Putnam's most recent research highlights an additional and controversial dimension of the decline in social capital--ethnic diversity. Contrary to the expectation of those who argue that contact between people from different cultures overcomes initial disquiet and engenders trust, Putnam's evidence suggests that ethnic diversity and social solidarity are negatively correlated. He writes that: 'immigration and ethnic diversity challenge social solidarity and inhibit social capital', at least in the short to medium-term. (6) This does not mean, however, that cultural heterogeneity is likely to engender overt inter-ethnic hostility directly. Rather, what he observes is a 'withdrawal from collective life', a 'distrust' of neighbours, less volunteering, a decline in charitable behaviour and less propensity to work on community projects--even within one's own ethnic group. (7) It follows from Putnam's observations that an absence of overt conflict between different ethnic groups cannot be taken as evidence of social cohesion as some commentators have recently suggested. (8)


There has been increasing interest in Australia in volunteering as a potential indicator of social cohesion and well-being, by academics and by government authorities at local, state and national levels. For example, in 2006 the Australian Bureau of Statistics (ABS) published Voluntary Work, Australia, which consisted of an extensive range of statistical information based on a survey included as part of the 2006 general social survey. The ABS recognised the significance of volunteer work in relation to social cohesion in the following terms:

Most states and territories are encouraging engagement in voluntary work in their strategic plans for social development. Voluntary work meets needs, expands opportunities for democratic participation, personal development and recreation within a community and helps to develop and reinforce social networks and cohesion. (9) The survey defined voluntary work similarly to the 2006 census and found that about 34 per cent of the Australian population aged over 18 years volunteered during the twelve months prior to the survey. The survey also found that volunteering was more common outside of capital cities and that this tendency was more marked between the metropolitan and non-metropolitan populations in Victoria and New South Wales. It found that differences in volunteering rates were linked to life stage, labour force status, occupation, level of educational achievement, income and birthplace. With regard to birthplace, the survey found that Australia-born persons were more likely to volunteer than overseas-born persons. Amongst the latter group, however, persons born in the main English-speaking countries (MESCs) were more likely to volunteer than those born in non-English-speaking countries (NESCs). (10) The respective rates of volunteering found for persons from these three birthplace groups were 36.2, 28.9 and 25.9 per cent. (11)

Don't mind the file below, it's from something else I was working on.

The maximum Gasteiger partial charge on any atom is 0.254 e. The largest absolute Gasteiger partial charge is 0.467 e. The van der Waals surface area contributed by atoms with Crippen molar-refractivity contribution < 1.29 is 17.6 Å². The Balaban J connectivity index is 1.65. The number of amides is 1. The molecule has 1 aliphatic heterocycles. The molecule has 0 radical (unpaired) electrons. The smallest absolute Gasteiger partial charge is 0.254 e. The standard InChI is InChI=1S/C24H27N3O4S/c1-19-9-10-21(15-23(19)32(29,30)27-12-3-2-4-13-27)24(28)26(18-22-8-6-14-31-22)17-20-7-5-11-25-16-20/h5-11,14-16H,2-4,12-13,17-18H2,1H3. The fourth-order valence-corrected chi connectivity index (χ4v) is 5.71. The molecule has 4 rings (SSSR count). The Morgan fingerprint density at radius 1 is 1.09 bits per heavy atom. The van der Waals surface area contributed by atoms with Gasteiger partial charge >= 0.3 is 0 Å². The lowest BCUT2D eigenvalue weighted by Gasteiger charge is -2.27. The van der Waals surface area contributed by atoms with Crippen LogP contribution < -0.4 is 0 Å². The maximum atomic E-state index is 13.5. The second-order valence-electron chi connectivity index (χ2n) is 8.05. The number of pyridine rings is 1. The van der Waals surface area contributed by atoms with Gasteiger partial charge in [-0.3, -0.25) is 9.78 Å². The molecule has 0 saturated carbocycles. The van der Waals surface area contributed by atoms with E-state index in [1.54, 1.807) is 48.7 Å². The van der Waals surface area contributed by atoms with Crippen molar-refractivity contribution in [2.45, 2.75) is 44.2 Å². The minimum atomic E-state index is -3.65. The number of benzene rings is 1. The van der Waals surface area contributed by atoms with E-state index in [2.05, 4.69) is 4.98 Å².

In a 2004 statewide survey, entitled Indicators of Community Strength at the Local Government Area level in Victoria, the Department of Community Services (DVC) explored volunteering rates in the context of its agenda for 'building and supporting' communities that:

... encourage participation: creating opportunities for increased participation and volunteering in community activities--social, recreational, sporting, cultural, learning, economic and civic. (12) The Department, however, chose to ignore the implications of its findings, one of which was that areas with high concentrations of persons born in NESCs showed low volunteering rates. (13)

Figure 1 (prepared by the author) shows this relationship. It plots the proportion of DVC survey respondents in Melbourne local government areas (LGAs) (14) who answered 'yes' to the question 'do you help out as a volunteer' against the proportion of persons born in NESCs (as at the 2001 census).


Although recent Australian research challenging the idea that...